Ogdensburg Mayor suggests ‘drastic’ changes to city employee pay, healthcare benefits

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Dobisky Visitors Center, Ogdensburg, New York

OGDENSBURG, N.Y. (WWTI) — Ogdensburg city officials are calling for changes to city employee pay rates and healthcare benefits.

In a press release issued to the public, Ogdensburg City Manager Stephen Jellie confirmed recommendations made by Mayor Jeffrey M. Skelly to the full City Council. These recommendations are on how to make “drastic” changes to the City Employee Pay and Healthcare Contributions Program. Specifically, Mayor Skelly is aiming to close the pay gap by at least 6% in 2022.

According to Mayor Skelly, some employee groups are making “more money than others.” He claimed that the lower paid employees pay more for healthcare. He added that in some cases, the gap in pay between city employees at the same organizational level of responsibility can reach 39%. Mayor Skelly cited this data in the 2021 Budget Analysis linked below.

”My administration will not allow the significant pay disparity that has existed for many years between employee groups to continue; it is just not fair and equitable in any way, shape or form,” Skelly said in a press release.

Mayor Skelly added that past city councils “knowingly condoned the irresponsible practice of the city manager bargaining individually.” He specifically called out current Councilors Michael Powers, Dan Skamperle and Nicole Kennedy.

“It is no secret that members of the 2019 city council sought to tie the hands of the newly elected 2020 city council by approving the unaffordable raises and employee perks contained in the police and fire union contracts,” Skelly added in the press release. “Unfortunately, in their rush to ratify those contracts before the new council assumed office they furthered the divide in employee take home pay and forced most all employees to contribute 20% toward healthcare while allowing members of the fire department to remain as low as 6%”.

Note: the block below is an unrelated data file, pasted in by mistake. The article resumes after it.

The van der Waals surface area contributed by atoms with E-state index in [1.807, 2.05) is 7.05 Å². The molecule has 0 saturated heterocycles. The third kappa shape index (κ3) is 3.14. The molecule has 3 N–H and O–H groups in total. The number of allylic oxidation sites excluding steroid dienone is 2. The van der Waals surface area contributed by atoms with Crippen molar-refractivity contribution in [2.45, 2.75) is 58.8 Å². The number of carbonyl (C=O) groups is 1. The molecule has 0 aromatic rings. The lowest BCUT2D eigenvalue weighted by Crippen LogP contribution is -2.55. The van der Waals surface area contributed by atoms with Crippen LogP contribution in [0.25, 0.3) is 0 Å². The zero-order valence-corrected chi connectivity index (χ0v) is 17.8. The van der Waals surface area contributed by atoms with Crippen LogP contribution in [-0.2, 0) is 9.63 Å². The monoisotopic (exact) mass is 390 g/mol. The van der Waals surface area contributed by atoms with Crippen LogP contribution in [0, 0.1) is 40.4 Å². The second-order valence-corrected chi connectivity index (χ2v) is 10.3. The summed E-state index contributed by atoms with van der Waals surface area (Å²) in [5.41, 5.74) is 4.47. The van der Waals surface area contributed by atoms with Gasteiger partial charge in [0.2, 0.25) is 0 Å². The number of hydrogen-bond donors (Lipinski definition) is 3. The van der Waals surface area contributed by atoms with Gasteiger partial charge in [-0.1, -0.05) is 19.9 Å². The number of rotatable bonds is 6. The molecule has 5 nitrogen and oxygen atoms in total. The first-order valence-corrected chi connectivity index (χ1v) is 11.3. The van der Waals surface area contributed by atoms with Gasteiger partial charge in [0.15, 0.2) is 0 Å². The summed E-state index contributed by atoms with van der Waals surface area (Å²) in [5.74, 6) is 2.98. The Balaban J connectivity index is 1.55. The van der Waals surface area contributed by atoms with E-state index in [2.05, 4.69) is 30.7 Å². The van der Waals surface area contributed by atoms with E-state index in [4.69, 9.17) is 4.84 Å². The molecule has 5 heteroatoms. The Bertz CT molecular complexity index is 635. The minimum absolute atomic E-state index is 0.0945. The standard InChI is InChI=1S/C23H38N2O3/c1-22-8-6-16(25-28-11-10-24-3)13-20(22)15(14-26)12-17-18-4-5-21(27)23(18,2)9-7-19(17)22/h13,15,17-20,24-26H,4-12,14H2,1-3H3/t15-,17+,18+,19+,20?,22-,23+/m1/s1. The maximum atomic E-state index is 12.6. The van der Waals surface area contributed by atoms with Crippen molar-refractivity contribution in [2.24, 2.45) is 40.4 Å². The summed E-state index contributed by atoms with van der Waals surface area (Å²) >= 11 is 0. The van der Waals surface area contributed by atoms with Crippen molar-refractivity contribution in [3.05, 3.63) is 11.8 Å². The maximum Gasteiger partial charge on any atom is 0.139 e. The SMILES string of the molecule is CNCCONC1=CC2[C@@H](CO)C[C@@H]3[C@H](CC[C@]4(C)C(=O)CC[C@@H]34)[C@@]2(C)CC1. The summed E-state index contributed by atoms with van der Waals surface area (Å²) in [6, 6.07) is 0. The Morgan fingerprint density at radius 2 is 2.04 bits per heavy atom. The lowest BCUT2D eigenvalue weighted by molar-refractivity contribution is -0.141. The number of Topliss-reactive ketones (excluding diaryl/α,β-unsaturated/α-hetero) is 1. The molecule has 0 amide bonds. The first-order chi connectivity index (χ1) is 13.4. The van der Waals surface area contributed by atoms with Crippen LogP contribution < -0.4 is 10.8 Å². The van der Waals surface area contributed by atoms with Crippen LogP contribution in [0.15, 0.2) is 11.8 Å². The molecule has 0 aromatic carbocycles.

City Manager Stephen Jellie added that according to the information provided by the Mayor, “all bargaining units in the city agreed to increase the employee contribution toward healthcare to 20% for most employees, yet fire department employees only pay an average 7% .”

Jellie also confirmed that the City of Ogdensburg will be making a personnel reduction in 2022 to match the potential loss of sales tax revenue. A similar reduction was made in the 2020 Annual Budget to stabilize the city’s finances. Jellie said this was to prevent the city from filing for bankruptcy.

Mayor Skelly is set to formally make these recommendations to Ogdensburg City Council during budget meetings in October.

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